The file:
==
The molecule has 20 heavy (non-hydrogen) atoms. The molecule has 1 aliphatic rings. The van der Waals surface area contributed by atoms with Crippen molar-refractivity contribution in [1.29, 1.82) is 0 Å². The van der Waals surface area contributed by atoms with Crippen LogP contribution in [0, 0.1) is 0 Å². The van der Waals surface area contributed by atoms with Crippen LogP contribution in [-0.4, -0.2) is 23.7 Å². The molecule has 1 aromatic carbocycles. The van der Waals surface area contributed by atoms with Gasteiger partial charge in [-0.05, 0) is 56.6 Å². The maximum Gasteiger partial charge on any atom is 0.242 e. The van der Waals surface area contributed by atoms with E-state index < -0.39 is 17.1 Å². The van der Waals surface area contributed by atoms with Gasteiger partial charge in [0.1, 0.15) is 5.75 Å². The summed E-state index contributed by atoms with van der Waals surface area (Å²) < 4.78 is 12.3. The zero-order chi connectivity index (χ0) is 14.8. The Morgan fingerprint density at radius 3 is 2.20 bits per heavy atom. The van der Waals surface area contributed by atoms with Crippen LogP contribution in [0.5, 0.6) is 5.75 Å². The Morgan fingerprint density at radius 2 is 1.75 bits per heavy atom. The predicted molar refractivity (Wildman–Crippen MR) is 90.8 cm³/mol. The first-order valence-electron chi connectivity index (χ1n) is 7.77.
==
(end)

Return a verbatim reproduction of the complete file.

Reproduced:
The molecule has 20 heavy (non-hydrogen) atoms. The molecule has 1 aliphatic rings. The van der Waals surface area contributed by atoms with Crippen molar-refractivity contribution in [1.29, 1.82) is 0 Å². The van der Waals surface area contributed by atoms with Crippen LogP contribution in [0, 0.1) is 0 Å². The van der Waals surface area contributed by atoms with Crippen LogP contribution in [-0.4, -0.2) is 23.7 Å². The molecule has 1 aromatic carbocycles. The van der Waals surface area contributed by atoms with Gasteiger partial charge in [-0.05, 0) is 56.6 Å². The maximum Gasteiger partial charge on any atom is 0.242 e. The van der Waals surface area contributed by atoms with E-state index < -0.39 is 17.1 Å². The van der Waals surface area contributed by atoms with Gasteiger partial charge in [0.1, 0.15) is 5.75 Å². The summed E-state index contributed by atoms with van der Waals surface area (Å²) < 4.78 is 12.3. The zero-order chi connectivity index (χ0) is 14.8. The Morgan fingerprint density at radius 3 is 2.20 bits per heavy atom. The van der Waals surface area contributed by atoms with Crippen LogP contribution in [0.5, 0.6) is 5.75 Å². The Morgan fingerprint density at radius 2 is 1.75 bits per heavy atom. The predicted molar refractivity (Wildman–Crippen MR) is 90.8 cm³/mol. The first-order valence-electron chi connectivity index (χ1n) is 7.77.